We are holding a memorial for Merlin on Nov. 30, 2018, from noon to 7pm, at Marshall's BBQ in Carrollton, TX. Marshall's is at 1855 Rosemeade, the intersection of Josey and Rosemeade, NW corner.
Merlin grew up on a farm in rural Iowa during the Great Depression. They had electricity, but no indoor plumbing and no refrigerator. They had a well with a hand pump and an outhouse out back. Once a week, the family pumped a tub full of water, lugged it into the house, heated it on the wood burning iron cook stove, then bathed, all using the same tub of water. Oldest went first, and the baby was last.
When he was 8, his father put him to work in the fields, with a team of horses. He also milked cows by hand, which gave him sore forearms until he became accustomed to that labor. 2 years later, the family bought their first tractor, and retired the horses. Milking by hand continued into the 1950s.
His mother canned food. But frozen food tastes much better than canned, freezing is more convenient, and so once they had a freezer of their own, the canning was cut way back. Ever bearing strawberry varieties became available shortly after WWII, so no more need to pick and preserve a year's worth every June.
Merlin took to tractors, and in his teens built his own, using two transmissions from junked cars and much help from the local blacksmith. His tractor could go 70 mph, and with it he and his friends played pranks on truck drivers. They would wait for a truck to come through town, then pull out in front. Soon as they were out of town, the annoyed truck driver would try to pass what he thought was a very slow vehicle, only to discover that he could not go fast enough.
The family modernized the farm house at that time. They placed two large beams under the house and lifted it, then dug room for a basement. They also added an electric pump to the well, and installed indoor plumbing. In the new basement they put a bathroom with a flush toilet, and a sink and shower with running water. This work took the better part of a year.
His father wanted to take him out of school after the 8th grade, to help on the farm, but his mother insisted he finish high school. He was valedictorian of his class, of 22 students. After high school, he enrolled at Iowa State University. With a brother and two sisters following him, his mother took a job as a schoolteacher to help pay for college for everyone.
At only 80 acres, the farm could not provide enough income to support the family. So his father got a job delivering the mail, which included a C coupon that allowed them to buy more gasoline during WWII, when consumption was restricted. The limiting factor was tires. His mother had orders for new tires from every business that carried them, and often they arrived in time to keep the mail route car going, just as an old tire became completely shot. Inner tube patches were common. The farm and their labors kept them in better shape than many others in their community.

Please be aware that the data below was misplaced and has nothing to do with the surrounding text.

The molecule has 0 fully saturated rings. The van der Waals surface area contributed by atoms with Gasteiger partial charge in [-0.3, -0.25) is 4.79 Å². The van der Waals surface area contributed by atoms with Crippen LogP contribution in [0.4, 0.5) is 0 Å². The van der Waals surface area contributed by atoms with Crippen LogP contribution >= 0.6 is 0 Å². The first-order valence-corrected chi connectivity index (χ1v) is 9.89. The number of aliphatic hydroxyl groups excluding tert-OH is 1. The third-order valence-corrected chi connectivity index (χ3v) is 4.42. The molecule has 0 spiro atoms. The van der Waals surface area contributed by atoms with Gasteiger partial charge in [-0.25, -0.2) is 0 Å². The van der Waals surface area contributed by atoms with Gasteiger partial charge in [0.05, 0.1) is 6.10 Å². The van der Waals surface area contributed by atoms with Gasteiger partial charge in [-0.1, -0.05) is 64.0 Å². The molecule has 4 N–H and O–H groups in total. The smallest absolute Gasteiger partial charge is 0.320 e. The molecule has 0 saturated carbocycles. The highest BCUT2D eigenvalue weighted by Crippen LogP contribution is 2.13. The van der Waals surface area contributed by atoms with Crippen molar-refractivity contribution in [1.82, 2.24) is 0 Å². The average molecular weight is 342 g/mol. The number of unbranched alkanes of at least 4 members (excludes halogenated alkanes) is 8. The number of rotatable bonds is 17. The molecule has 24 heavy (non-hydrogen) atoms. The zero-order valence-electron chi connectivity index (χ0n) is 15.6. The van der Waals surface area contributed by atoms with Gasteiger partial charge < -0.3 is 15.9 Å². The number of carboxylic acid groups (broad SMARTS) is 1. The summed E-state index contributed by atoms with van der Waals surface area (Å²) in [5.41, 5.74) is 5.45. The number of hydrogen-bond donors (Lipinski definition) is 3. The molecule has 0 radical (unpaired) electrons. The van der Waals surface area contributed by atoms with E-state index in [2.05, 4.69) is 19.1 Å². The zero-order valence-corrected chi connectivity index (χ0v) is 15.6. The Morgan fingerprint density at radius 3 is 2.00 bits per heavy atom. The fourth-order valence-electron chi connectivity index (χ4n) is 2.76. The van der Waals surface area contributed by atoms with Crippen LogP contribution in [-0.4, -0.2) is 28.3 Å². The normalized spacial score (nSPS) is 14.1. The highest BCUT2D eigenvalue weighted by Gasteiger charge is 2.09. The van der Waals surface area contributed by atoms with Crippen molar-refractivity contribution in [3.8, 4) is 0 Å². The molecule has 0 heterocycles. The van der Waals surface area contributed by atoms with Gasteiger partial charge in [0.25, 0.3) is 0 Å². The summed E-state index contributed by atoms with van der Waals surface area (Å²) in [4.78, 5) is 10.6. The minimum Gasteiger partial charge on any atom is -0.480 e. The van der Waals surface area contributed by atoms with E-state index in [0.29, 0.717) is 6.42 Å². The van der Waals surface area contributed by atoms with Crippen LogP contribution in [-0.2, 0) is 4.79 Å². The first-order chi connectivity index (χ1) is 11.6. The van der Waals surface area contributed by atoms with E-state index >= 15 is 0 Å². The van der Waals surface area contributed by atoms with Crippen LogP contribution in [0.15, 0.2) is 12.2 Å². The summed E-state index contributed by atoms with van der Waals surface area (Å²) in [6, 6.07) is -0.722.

Iowa State had a lot of students who were older, as they had had to postpone their education to serve in WWII. The courses were hard, and among the hardest was T&AM, Theoretical and Applied Mathematics, which the students called Torture and Agonizing Misery. The graduation rate was low, and Merlin was one of the few who made it.
After college, Merlin could not get a job. Employers did not want to hire anyone who was about to be drafted. If he volunteered, he would have to serve for a minimum of 4 years, but if he waited until he was drafted, it would be only 2 years. So he went back to the farm to wait. It wasn't long. He received orders to report to Camp Breckenridge in Kentucky for basic training. He returned to the farm for a brief visit, until the army was ready with his next assignment, at Fort Belvoir near Washington D.C.
Next he was ordered to Korea, and embarked on a troop ship from the east coast. The ship called at Puerto Rico to pick up more soldiers, passed through the Panama Canal, and crossed the Pacific to Korea. The journey took 6 weeks. In later years Merlin never wanted to go on an ocean cruise. Said he had already done that, courtesy of the army. About this same time, his younger brother Bill volunteered, and was sent to Germany.
Merlin spent 4 months in Korea during the Korean War, serving as Scientific and Professional Personnel (the sergeants called it "Specially Protected Persons") with some authority equivalent to a major, though he was only a private. He was assigned surveying work, and so was spared from the fighting on the front. However, it was still dangerous. One time the survey crew walked into a minefield. Another time, the crew examined a pillbox that the enemy had built, poking their heads inside for a look but not entering. A short time later, while they were doing their surveying work on the other side of the valley, the pillbox exploded. It had been boobytrapped. He spent one night in a trench, armed and waiting, in case the front collapsed and the enemy broke through.